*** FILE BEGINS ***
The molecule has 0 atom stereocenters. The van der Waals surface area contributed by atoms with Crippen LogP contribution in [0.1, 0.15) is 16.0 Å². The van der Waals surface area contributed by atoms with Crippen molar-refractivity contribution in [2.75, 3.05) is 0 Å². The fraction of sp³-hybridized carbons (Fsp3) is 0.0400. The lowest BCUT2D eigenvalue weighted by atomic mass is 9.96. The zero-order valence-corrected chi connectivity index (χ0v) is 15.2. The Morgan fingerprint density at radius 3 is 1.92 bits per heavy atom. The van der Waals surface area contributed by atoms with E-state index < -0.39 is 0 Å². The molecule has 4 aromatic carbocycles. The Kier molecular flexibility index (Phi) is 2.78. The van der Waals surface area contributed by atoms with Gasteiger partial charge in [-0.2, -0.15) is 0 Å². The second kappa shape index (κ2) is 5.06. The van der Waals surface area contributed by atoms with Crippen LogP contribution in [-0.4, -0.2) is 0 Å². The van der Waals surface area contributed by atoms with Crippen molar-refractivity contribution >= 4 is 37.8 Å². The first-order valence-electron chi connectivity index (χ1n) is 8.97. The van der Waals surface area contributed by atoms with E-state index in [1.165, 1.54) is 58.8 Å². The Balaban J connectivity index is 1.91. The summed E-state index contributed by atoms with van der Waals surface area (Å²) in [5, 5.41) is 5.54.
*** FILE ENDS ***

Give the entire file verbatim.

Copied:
The molecule has 0 atom stereocenters. The van der Waals surface area contributed by atoms with Crippen LogP contribution in [0.1, 0.15) is 16.0 Å². The van der Waals surface area contributed by atoms with Crippen molar-refractivity contribution in [2.75, 3.05) is 0 Å². The fraction of sp³-hybridized carbons (Fsp3) is 0.0400. The lowest BCUT2D eigenvalue weighted by atomic mass is 9.96. The zero-order valence-corrected chi connectivity index (χ0v) is 15.2. The Morgan fingerprint density at radius 3 is 1.92 bits per heavy atom. The van der Waals surface area contributed by atoms with E-state index < -0.39 is 0 Å². The molecule has 4 aromatic carbocycles. The Kier molecular flexibility index (Phi) is 2.78. The van der Waals surface area contributed by atoms with Gasteiger partial charge in [-0.2, -0.15) is 0 Å². The second kappa shape index (κ2) is 5.06. The van der Waals surface area contributed by atoms with Crippen LogP contribution in [-0.4, -0.2) is 0 Å². The van der Waals surface area contributed by atoms with Crippen molar-refractivity contribution >= 4 is 37.8 Å². The first-order valence-electron chi connectivity index (χ1n) is 8.97. The van der Waals surface area contributed by atoms with E-state index in [1.165, 1.54) is 58.8 Å². The Balaban J connectivity index is 1.91. The summed E-state index contributed by atoms with van der Waals surface area (Å²) in [5, 5.41) is 5.54.